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Posted November 26, 2012
Following drummer John Bonham's death in 1980, Led Zeppelin grou
Following drummer John Bonham's death in 1980, Led Zeppelin grounded the airship and went home. While other seminal rock groups from the '60s endeavored to keep their places at the trough despite their advancing age, Led Zeppelin seemed to be content to rest on their laurels and let the industry grind on without them. But really the giant was merely sleeping and in 1970 it suddenly sat up and announced that they'd be putting on one mammoth show in London for the sheer joy of performing and to reinforce their reputation as one of the greatest rock groups of the era.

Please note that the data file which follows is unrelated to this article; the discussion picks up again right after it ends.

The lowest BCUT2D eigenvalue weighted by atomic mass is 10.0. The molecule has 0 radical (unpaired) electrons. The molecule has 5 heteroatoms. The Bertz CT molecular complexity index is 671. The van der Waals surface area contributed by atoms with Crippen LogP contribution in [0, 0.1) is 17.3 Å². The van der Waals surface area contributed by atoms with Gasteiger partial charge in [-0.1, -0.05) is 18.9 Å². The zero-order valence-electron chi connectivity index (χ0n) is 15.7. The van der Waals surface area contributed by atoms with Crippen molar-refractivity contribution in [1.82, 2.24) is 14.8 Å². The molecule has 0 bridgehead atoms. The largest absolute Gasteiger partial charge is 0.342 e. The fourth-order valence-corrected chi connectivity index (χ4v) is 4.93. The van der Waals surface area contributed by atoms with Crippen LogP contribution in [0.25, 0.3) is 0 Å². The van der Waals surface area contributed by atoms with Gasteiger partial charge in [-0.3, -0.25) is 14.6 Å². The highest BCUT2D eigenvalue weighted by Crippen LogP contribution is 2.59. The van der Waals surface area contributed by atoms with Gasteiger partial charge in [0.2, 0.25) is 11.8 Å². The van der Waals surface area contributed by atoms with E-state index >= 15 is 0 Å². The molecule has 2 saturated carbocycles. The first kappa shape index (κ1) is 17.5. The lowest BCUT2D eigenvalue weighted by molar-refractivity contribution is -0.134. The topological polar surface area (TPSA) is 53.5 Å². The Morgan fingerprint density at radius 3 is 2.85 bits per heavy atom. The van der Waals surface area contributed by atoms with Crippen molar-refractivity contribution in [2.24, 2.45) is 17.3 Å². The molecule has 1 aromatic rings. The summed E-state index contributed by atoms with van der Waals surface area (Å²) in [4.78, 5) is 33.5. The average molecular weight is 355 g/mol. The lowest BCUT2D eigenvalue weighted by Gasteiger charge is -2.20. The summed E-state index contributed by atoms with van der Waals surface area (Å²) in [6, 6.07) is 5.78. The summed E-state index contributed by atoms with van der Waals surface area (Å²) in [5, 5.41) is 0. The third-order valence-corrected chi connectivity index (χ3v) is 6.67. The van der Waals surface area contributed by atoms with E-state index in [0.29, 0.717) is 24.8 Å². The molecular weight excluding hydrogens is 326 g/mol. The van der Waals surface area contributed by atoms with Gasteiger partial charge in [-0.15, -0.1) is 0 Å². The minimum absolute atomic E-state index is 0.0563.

Keeping the fun in the family, so to speak, they took aboard John Bonham's son, Jason, and rehearsed for 6 months. The result, as documented in "Celebration Day", is wonderful. The band performs at the top if its form, blasting out familiar, but still fresh, versions of some of their greatest material. The DVD in particular is a joyful spectacle that deserves to be seen by all discerning rock fans.
I was lucky enough to have seen Zeppelin in Dublin, way back in 1971. I think I love them more than ever having seen this sublime example of geezer rock at its absolute best.
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